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Wednesday, June 20, 2018

Othello (The Public Theater)


By Harry Forbes

As I walked into the Delacorte Theater on a balmy Sunday night, I felt a strong sense of deja vu remembering seeing my first Shakespeare plays at the Delacorte. This was because, even before the play began, Rachel Hauck’s set -- a series of stone archways suggesting 16th century Venice -- looked so reassuringly traditional, it was very much the way I remember things being in the days of founder Joseph Papp.

And as the players came out, that nostalgic feeling was happily reinforced by Toni-Leslie James’ lovely period costuming. It was clear that Ruben Santiago-Hudson’s production would not be subverted by any high concept notions but would unfold the story in reassuringly straight-forward fashion. And so it did.

Which is not to say, I hasten to add, that the two most recent “Othello” productions of my experience, both updated to a present-day military setting -- the 2016 New York Theatre Workshop production with David Oyelowo and Daniel Craig, and the 2013 National Theatre staging with Adrian Lester and Rory Kinnear, screened here in an NT Live presentation -- were inferior. Far from it; those productions were each in their ways revelatory, and featured superb performances..

But there’s something to be said for tradition. And in this sylvan venue, the time-honored approach seemed just right.

Ironically, though, the most unconventional aspect of the evening turned out to be the casting of Othello himself. The part is played by Chukwudi Iwuji, a fine actor and a bright spot in the Public’s recent production of ‘The Low Road” fall when he played a well-educated slave who gets the better of his arrogant young master.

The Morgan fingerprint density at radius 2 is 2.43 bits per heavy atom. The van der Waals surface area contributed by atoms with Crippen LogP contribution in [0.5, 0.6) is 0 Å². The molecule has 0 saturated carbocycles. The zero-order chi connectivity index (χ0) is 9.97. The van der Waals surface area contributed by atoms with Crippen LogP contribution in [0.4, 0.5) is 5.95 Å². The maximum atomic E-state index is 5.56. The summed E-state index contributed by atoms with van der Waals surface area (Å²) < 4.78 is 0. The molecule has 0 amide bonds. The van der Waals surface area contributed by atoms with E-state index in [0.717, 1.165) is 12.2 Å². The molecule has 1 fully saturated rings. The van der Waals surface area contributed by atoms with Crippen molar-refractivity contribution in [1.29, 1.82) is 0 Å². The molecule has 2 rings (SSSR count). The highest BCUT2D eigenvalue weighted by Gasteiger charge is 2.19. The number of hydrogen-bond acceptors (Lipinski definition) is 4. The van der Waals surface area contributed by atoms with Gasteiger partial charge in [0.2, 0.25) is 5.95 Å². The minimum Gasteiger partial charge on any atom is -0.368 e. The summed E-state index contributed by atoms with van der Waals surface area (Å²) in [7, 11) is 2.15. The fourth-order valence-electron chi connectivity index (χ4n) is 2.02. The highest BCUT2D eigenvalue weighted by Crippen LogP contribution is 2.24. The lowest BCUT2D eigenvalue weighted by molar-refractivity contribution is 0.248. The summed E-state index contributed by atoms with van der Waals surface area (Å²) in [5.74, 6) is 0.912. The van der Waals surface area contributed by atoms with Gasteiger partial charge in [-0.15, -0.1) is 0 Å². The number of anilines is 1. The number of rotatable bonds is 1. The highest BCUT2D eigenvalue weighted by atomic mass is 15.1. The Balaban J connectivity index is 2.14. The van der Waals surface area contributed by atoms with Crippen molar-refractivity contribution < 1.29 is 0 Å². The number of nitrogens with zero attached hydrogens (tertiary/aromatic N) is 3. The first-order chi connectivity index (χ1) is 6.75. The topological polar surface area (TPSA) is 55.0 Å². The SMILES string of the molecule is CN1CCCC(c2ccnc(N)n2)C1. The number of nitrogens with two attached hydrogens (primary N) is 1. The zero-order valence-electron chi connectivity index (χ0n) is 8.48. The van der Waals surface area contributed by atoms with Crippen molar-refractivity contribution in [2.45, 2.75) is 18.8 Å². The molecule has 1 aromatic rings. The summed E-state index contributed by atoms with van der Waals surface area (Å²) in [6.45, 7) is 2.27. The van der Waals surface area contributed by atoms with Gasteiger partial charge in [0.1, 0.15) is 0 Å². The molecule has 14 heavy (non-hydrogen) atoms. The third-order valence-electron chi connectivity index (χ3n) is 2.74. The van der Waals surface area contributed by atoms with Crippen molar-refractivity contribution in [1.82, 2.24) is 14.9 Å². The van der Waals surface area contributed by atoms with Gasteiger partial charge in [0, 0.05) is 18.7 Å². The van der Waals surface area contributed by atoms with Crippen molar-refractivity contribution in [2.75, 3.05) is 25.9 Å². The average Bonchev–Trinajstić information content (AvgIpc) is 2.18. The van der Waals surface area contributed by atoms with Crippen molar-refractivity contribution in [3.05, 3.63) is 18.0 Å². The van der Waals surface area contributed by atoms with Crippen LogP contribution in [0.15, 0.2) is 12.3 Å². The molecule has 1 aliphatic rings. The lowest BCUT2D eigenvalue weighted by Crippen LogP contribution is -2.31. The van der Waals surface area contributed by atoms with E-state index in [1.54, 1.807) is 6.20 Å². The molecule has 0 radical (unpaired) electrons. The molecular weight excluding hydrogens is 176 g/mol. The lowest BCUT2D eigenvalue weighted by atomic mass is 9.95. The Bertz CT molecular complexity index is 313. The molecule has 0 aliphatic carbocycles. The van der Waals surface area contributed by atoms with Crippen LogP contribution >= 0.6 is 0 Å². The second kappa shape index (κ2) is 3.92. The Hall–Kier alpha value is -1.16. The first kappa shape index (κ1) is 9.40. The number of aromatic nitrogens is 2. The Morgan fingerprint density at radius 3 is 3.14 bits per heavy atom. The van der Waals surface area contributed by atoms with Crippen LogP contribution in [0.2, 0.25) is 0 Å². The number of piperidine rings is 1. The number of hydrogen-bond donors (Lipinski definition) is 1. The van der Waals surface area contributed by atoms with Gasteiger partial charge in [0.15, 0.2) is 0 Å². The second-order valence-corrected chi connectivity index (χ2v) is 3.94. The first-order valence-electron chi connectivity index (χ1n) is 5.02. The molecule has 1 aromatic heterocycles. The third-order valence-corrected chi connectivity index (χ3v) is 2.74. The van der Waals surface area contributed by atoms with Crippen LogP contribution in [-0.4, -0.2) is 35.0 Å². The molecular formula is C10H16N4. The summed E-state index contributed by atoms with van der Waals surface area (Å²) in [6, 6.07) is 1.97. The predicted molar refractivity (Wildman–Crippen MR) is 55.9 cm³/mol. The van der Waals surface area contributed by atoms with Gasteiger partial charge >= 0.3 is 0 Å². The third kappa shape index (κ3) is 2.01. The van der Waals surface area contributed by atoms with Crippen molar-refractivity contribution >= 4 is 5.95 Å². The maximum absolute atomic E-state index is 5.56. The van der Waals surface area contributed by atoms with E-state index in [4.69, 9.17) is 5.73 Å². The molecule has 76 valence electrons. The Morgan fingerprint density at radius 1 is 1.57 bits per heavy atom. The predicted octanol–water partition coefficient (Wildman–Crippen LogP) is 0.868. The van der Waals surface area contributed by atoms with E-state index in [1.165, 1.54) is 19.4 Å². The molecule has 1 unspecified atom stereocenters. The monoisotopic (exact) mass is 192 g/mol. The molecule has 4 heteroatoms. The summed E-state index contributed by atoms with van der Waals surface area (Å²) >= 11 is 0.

But here, from his very first entrance, he somehow lacks the requisite majestic bearing of a military leader, and as soon as Iago begins poisoning his ear against his wife Desdemona, he takes the bait all too easily and become unhinged rather too quickly. While he plays the crazy jealousy very well on its own terms, at times emitting unmanly squeals and he tries to come to terms with her alleged infidelities, there’s not so much a sense of a great man brought down.

As the scheming Iago, Corey Stoll -- very impressive in last summer’s “Julius Caesar” as Brutus -- is capable enough, but can’t honestly be described the epitome of evil, as he’s simply too matter-of-fact in his machinations, and it’s somehow off-putting for Iago to be so much taller than his Othello.

Heather Lind is attractive, intelligent and fetchingly coquettish as Desdemona (and her “Willow Song” is lovely), but it is Alison Wright’s Emilia who walks away with the show as her steadfast lady-in-waiting and subservient wife to Iago. Her outraged indignation after Desdemona’s death were the finest moments of the evening, and throughout she was a model of clarity showing just how “American” Shakespeare can be done.

There was capable work too from Babak Tafti as Cassio, Flor De Liz Perez as his mistress Luce, Miguel Perez as Desdemona’s infuriated father Brabantio, and Motell Foster as Roderigo (though it was rather odd to cast a black actor as Desdemona’s disappointed suitor in a play where Othello’s race is such a key plot point),

Ruben Santiago-Hudson’s direction is admirable in its unfussiness, though hasn’t quite been resourceful enough, as had been the case in those aforementioned productions, to make us overlook the implausibilities in the Bard’s narrative. Desdemona’s endless pleadings on behalf of Cassio which so plainly fuel Othello’s jealousy and Emilia not confessing earlier that she had passed on her mistress’ handkerchief to Iago, strain credulity more than usual.

Derek Wieland’s music is always apt, coming in like movie music at key moments, but sonically has a canned perfunctory quality.

The murder of Desdemona is particularly well staged, though the aftermath -- satisfying as ever to see Othello get his comeuppance and Iago’s villanies revealed -- feels overly protracted, allowing Iwuji’s whining regret to go on too long.